Solution To Poverty


Assimilate–Absorb and integrate (people, ideas, or culture) into a wider society or culture.

No one taught Dzhokhar Tsarnaev, the surviving Boston bomber, to love America, observes Mike Gonzalez, vice president of The Heritage Foundation.  “He wasn’t taught that assimilation into American society was desirable.”

“We no longer teach patriotic assimilation.  By that I mean love of country, not just its creature comforts.  We teach the opposite, that we’re all groups living cheek by jowl with one another, all with different advantages and legal class protection statutes, but not really all part of the same national fabric.  We teach multiculturalism and diversity, and are officially making assimilation very hard to achieve,” he said.

Tsarnaev, the bomber, came to America at age nine, attended outstanding public schools, captained a wrestling team, went to the prom, became a citizen, and received a college scholarship.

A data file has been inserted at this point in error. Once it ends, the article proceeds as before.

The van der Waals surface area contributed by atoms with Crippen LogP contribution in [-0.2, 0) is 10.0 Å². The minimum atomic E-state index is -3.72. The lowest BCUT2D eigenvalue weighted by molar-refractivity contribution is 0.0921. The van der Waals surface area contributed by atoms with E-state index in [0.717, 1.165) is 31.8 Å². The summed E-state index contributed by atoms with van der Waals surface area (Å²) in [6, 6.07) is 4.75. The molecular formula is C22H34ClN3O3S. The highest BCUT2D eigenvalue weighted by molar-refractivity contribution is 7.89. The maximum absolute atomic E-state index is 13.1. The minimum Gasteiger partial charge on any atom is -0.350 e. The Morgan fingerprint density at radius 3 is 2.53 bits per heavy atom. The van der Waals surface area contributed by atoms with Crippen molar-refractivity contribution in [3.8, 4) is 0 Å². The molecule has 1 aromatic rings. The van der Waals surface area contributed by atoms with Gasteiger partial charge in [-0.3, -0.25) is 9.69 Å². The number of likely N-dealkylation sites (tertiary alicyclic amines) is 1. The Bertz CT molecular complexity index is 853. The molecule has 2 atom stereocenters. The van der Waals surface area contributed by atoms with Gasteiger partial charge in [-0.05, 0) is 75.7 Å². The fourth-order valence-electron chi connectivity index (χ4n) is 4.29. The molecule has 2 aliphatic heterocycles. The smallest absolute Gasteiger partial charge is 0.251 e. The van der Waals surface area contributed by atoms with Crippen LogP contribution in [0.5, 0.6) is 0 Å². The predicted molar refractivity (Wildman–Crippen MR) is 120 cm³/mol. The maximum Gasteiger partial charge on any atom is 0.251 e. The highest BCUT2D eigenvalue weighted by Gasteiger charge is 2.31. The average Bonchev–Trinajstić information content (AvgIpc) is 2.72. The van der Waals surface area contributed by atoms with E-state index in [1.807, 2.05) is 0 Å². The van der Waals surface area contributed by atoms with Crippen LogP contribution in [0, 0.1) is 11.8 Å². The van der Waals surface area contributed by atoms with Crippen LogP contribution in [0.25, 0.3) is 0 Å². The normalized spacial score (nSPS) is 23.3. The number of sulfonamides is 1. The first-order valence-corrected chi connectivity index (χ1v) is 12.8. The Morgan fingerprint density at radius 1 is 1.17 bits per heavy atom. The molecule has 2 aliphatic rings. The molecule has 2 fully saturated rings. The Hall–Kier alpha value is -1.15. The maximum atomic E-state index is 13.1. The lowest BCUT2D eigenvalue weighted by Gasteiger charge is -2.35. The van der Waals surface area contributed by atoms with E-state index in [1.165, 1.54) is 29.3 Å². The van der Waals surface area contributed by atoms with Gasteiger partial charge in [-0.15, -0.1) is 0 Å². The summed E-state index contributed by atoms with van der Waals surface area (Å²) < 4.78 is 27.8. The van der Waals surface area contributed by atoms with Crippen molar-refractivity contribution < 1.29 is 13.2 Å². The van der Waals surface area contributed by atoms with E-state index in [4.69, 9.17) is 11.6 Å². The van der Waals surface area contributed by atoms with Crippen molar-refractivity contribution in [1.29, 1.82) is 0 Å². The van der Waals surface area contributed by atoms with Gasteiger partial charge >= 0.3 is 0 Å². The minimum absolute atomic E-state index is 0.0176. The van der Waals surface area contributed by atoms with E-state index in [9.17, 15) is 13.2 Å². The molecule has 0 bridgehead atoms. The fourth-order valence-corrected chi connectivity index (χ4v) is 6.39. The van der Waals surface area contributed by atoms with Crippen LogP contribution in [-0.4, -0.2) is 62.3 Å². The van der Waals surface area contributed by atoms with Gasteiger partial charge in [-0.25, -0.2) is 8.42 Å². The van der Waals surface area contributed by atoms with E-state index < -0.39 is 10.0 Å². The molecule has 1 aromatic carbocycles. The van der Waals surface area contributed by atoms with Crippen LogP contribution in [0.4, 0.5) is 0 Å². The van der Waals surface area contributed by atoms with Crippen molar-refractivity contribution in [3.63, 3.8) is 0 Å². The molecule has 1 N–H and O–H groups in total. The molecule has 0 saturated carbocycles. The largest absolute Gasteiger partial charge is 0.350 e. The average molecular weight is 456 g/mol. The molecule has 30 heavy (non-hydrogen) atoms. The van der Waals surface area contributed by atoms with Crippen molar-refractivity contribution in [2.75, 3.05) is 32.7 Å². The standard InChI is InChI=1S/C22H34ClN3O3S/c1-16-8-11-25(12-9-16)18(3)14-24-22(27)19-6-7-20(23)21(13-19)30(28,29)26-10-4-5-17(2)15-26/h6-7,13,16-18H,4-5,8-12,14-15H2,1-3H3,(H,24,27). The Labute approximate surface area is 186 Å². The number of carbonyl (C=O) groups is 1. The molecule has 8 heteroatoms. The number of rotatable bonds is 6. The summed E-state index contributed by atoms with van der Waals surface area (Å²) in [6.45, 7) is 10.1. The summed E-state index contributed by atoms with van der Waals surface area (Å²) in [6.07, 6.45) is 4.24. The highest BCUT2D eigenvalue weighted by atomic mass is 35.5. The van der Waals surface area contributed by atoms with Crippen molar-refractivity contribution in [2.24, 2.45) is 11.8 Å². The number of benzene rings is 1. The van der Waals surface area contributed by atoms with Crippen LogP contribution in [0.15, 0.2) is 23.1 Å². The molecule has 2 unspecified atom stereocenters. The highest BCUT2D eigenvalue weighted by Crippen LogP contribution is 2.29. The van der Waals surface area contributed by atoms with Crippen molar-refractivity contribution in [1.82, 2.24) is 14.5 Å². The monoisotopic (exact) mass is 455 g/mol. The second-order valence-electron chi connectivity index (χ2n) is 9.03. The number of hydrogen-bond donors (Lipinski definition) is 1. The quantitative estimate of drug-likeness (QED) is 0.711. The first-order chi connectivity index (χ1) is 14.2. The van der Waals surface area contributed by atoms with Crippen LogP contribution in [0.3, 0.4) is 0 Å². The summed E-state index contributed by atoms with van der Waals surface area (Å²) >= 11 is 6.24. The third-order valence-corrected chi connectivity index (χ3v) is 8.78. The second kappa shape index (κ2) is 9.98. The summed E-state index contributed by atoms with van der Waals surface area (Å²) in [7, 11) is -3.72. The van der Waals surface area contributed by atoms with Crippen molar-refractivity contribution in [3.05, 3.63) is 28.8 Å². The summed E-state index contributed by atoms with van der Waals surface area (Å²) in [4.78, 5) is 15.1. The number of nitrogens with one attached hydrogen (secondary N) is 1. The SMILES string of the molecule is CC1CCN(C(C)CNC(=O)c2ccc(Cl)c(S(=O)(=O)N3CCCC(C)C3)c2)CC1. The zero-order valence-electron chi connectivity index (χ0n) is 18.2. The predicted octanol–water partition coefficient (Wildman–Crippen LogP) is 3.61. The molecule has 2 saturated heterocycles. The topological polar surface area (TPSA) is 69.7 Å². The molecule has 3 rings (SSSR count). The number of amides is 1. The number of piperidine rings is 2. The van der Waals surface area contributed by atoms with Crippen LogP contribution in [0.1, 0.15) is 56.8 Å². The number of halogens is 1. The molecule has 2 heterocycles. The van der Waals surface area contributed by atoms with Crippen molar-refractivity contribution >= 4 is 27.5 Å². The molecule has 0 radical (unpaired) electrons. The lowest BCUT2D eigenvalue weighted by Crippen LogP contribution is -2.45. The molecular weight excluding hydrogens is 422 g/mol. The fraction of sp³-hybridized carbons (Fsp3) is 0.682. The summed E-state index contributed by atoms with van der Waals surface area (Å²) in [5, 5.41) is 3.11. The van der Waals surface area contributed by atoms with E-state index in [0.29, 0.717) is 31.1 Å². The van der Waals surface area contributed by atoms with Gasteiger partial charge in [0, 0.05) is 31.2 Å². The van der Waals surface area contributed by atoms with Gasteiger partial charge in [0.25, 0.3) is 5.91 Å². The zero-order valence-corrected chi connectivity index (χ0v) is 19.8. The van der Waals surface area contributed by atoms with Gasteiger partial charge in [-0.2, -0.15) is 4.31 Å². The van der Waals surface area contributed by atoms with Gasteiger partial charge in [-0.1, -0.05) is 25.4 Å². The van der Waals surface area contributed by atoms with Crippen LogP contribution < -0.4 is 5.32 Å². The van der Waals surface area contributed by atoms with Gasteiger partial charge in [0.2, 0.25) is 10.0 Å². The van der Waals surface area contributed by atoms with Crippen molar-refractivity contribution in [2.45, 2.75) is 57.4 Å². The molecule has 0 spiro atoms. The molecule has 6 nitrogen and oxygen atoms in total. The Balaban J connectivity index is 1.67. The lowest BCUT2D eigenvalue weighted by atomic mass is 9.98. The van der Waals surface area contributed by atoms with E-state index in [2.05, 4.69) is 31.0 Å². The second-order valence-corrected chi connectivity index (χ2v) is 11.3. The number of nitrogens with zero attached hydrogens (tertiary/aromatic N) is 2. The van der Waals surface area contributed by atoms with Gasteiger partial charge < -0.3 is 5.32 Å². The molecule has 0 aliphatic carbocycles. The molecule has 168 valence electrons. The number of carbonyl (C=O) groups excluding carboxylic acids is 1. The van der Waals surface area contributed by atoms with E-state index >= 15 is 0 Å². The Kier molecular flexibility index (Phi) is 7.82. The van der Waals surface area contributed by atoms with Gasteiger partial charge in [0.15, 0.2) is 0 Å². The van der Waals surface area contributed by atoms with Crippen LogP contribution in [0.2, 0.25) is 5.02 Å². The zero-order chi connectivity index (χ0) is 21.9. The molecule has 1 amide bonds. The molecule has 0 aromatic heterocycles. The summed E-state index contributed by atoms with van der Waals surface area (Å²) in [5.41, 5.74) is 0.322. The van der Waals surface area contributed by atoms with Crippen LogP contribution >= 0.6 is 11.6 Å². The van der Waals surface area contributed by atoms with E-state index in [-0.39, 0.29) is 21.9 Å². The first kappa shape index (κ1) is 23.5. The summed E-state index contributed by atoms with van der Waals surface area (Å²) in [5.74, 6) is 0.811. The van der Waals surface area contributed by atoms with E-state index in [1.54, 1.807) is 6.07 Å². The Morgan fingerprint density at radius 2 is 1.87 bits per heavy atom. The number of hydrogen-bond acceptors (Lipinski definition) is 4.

“We didn’t just get lazy and stop teaching immigrants (and natives) to love America; we decided to stop and made assimilation a dirty word that connoted coercion and loss of ancestral culture.  This despite all the evidence that assimilation, as preached and practiced since the nation’s founding, was not coercive nor did it demand an end to St. Patrick’s Day parades or love of Italian cooking,” he continued.

Gonzalez cited a Hudson Institute review of a recent Harris Interactive Survey that showed a large patriotic gap exists between naturalized Americans and native born.  On questions about the constitution or international law being the highest legal authority of the land or whether they considered themselves Americans or “citizens of the world,” U.S. citizens led naturalized Americans by more than 30 percent.

“American leaders have essentially altered our de-facto assimilation policy from Americanization (or patriotic integration) to a multiculturalism that emphasizes ethnic group consciousness at the expense of American common culture.  In short, we have sent immigrants the wrong message on assimilation,” the Hudson Institute review concluded.

Originally appeared August 13, 2013 

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